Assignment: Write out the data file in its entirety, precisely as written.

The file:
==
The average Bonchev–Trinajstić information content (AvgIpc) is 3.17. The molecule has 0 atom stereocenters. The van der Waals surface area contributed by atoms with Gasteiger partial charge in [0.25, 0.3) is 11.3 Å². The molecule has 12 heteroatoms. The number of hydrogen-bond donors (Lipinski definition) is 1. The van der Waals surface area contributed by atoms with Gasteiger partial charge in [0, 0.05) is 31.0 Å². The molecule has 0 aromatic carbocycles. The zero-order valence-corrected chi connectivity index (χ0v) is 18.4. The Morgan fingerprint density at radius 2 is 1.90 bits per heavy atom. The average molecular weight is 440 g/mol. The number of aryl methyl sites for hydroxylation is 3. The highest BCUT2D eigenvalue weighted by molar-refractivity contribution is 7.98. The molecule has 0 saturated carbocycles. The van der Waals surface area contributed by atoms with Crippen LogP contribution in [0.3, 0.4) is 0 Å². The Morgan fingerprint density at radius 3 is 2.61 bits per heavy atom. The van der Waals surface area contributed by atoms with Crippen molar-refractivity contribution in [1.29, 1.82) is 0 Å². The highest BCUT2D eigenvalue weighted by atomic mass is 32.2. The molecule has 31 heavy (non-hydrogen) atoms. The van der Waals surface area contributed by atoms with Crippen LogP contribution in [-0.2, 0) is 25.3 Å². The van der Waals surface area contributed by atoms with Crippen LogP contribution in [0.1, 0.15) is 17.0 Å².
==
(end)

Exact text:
The average Bonchev–Trinajstić information content (AvgIpc) is 3.17. The molecule has 0 atom stereocenters. The van der Waals surface area contributed by atoms with Gasteiger partial charge in [0.25, 0.3) is 11.3 Å². The molecule has 12 heteroatoms. The number of hydrogen-bond donors (Lipinski definition) is 1. The van der Waals surface area contributed by atoms with Gasteiger partial charge in [0, 0.05) is 31.0 Å². The molecule has 0 aromatic carbocycles. The zero-order valence-corrected chi connectivity index (χ0v) is 18.4. The Morgan fingerprint density at radius 2 is 1.90 bits per heavy atom. The average molecular weight is 440 g/mol. The number of aryl methyl sites for hydroxylation is 3. The highest BCUT2D eigenvalue weighted by molar-refractivity contribution is 7.98. The molecule has 0 saturated carbocycles. The van der Waals surface area contributed by atoms with Crippen LogP contribution in [0.3, 0.4) is 0 Å². The Morgan fingerprint density at radius 3 is 2.61 bits per heavy atom. The van der Waals surface area contributed by atoms with Crippen molar-refractivity contribution in [1.29, 1.82) is 0 Å². The highest BCUT2D eigenvalue weighted by atomic mass is 32.2. The molecule has 31 heavy (non-hydrogen) atoms. The van der Waals surface area contributed by atoms with Crippen LogP contribution in [-0.2, 0) is 25.3 Å². The van der Waals surface area contributed by atoms with Crippen LogP contribution in [0.1, 0.15) is 17.0 Å².